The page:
From my nappy brother:
People kept asking me if I was ready for the race, but honestly, the race wasn’t ready for me. I was sure of it, from the moment we parked the car outside of the Warrior Dash, this race was beneath me. That’s not to say I didn’t think it would be fun, I was honest when I told my sister that I looked forward to it, but when she kept insisting that “This is the real deal,” I just nodded. Of course this sort of thing might be hard for someone like her, but I had been training for this for over a month, running 5Ks over intense Missouri hills. I was ready.
We dropped our bags at the check in, and made our way toward the starting line, past the beer vendor and concert stage. Several times I had heard this race referred to as a “mud run”, and as I wandered to where the others were gathering I thought I knew why. There was a squelching noise that accompanied every step I took towards the starting area. Wet grass and dirt clung to my shoes, but it was nothing I hadn’t run in before. “WARRIOR DASH” was splashed in bright red across a black banner above the runners. Speakers blasted music all around us, and twin flame jets spat hot fire into the air above us. The race had begun, and I was ready.
About ten or so minutes in I realized that there was significantly more mud than I had anticipated. The mud sucked my shoe up to my ankle with every step, and it was all I could do to keep a brisk pace without twisting my foot clean off my body. I thought I had long since left my sister and her husband in the dust, until my brother in law, Ben, passed me by with a nonchalant “Sup?”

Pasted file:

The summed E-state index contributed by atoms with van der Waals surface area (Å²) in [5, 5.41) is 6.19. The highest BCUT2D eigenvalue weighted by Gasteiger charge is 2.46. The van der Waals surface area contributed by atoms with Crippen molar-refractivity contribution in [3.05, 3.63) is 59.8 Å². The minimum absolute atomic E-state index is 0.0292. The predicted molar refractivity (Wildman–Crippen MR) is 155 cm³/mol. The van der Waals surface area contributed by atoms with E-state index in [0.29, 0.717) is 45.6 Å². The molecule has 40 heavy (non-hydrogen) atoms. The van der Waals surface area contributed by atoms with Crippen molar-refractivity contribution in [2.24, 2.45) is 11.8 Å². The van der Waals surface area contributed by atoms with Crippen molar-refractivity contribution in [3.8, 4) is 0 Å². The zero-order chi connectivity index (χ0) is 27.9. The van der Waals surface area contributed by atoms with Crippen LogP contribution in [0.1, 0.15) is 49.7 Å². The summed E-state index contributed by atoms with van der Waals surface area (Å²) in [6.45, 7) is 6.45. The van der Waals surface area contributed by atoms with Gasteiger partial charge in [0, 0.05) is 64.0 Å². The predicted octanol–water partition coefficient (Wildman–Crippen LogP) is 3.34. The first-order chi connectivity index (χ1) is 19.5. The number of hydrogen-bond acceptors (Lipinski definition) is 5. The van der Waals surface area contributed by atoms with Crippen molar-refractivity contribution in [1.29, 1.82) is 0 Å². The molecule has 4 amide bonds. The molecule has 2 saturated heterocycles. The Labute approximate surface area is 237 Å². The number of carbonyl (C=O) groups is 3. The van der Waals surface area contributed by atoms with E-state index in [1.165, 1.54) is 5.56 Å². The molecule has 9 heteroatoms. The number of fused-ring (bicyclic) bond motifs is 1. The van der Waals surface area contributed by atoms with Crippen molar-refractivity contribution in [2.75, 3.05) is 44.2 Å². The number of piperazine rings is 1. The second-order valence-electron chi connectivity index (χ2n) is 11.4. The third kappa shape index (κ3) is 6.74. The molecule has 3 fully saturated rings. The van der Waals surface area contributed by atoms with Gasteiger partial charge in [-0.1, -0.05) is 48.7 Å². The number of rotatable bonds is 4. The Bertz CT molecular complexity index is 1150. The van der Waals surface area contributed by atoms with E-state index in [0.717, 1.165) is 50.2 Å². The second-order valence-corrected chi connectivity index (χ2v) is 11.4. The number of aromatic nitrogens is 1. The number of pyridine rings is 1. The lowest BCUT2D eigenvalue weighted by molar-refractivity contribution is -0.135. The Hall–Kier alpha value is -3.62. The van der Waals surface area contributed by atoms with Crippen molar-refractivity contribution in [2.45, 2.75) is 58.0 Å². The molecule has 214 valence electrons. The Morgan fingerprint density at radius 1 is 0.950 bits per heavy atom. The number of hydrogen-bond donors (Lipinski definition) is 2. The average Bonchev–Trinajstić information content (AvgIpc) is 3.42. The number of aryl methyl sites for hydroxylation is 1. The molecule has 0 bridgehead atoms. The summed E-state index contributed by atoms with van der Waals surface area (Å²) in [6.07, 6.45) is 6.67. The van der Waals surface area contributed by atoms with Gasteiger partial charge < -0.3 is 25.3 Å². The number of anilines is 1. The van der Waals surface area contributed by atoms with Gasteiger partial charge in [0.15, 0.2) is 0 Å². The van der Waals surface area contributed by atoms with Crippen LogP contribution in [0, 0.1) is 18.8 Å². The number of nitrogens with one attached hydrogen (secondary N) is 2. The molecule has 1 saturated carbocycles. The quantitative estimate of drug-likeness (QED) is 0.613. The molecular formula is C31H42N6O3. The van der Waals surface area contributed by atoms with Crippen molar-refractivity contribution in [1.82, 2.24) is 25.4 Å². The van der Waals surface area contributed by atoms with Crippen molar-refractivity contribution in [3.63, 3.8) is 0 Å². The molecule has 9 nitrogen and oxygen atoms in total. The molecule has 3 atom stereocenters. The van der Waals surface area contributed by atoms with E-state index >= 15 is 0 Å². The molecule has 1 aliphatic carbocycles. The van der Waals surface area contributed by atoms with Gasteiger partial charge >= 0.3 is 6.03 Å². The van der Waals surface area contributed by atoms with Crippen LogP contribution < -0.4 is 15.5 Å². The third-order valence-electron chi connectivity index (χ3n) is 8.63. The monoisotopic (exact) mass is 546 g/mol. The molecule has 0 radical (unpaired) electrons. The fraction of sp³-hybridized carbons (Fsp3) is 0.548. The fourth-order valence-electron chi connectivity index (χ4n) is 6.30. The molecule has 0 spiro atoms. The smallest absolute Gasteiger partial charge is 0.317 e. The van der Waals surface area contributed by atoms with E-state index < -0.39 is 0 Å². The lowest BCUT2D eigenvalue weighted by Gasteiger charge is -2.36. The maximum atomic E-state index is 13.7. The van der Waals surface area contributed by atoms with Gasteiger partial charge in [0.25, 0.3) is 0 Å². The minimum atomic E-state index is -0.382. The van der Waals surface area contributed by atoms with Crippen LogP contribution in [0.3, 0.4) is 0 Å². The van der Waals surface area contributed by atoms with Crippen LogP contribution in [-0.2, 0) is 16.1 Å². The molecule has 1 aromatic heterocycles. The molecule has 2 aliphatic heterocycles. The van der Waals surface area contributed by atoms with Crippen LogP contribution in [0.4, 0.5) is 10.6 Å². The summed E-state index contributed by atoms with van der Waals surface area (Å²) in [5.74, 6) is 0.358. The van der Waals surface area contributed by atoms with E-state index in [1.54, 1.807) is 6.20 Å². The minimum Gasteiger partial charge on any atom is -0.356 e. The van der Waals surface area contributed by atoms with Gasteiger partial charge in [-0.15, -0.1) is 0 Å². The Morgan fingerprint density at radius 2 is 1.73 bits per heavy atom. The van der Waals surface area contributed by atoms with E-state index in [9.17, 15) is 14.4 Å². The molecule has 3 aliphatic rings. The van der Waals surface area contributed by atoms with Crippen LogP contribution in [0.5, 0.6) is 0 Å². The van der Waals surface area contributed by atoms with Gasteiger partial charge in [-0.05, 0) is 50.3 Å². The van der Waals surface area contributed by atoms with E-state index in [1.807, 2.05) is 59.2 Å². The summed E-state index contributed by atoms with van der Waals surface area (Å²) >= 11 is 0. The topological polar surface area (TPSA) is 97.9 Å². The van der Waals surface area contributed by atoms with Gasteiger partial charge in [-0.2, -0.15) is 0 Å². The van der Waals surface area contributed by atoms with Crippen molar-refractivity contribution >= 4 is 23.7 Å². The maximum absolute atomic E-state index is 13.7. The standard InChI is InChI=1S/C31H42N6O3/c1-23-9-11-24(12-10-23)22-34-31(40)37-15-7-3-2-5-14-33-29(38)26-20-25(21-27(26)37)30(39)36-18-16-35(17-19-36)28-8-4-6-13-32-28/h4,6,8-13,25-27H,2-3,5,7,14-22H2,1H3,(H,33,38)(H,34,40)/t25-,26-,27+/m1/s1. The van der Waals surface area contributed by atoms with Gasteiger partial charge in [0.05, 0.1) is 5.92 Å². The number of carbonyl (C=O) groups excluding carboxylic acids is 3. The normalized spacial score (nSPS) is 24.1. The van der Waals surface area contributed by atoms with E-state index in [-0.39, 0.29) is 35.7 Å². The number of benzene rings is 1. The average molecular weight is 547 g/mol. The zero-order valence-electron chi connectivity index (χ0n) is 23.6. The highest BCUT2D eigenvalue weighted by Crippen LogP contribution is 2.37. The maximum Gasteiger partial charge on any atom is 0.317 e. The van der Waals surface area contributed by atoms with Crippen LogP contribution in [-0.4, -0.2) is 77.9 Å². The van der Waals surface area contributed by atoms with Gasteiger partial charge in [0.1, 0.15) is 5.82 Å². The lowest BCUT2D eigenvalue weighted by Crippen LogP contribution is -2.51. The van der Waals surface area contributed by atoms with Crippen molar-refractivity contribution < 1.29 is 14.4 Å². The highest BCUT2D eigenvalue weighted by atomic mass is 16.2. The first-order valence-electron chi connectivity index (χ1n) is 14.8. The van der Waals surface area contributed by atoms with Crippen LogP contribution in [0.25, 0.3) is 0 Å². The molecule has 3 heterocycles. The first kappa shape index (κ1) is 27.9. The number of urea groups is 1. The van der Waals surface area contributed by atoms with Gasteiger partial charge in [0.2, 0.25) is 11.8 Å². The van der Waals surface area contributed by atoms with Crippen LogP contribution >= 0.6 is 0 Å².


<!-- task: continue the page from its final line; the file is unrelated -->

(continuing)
Eventually I was trudging downhill, and then suddenly I was sliding. Soon every step sent me slipping left and right along the trail. “This is terrible” Ben concluded, and I agreed. This was definitely the worst kind of mud to run in. I slid into a puddle with a massive splash. When I looked down I saw that I was up to my knees in muddy water. I stood corrected. Ben plowed on, and I would not be left behind.
During the course of the run we lifted ourselves over walls, walls that gradually grew higher and higher. Upon reaching the top of one particular wall and looking down over the other side I remembered that I was in fact afraid of heights. I laughed to myself as I grabbed the mud-slick rope and began my descent; it was a little late to be scared now.
Eventually came the final stretch of the race, and I was swimming underneath barbed wire in brown, gritty water. I had lost my glasses in the mud at this point, and there was no hope of finding them. I was exhausted as I lifted myself out of the last pit, covered from my head to my toes in wet, clinging earth, and all that I had waiting for me in the baggage I brought with me was a clean pair of sandals, but I did it. I wasn’t ready, but I did it anyway. Story of my life!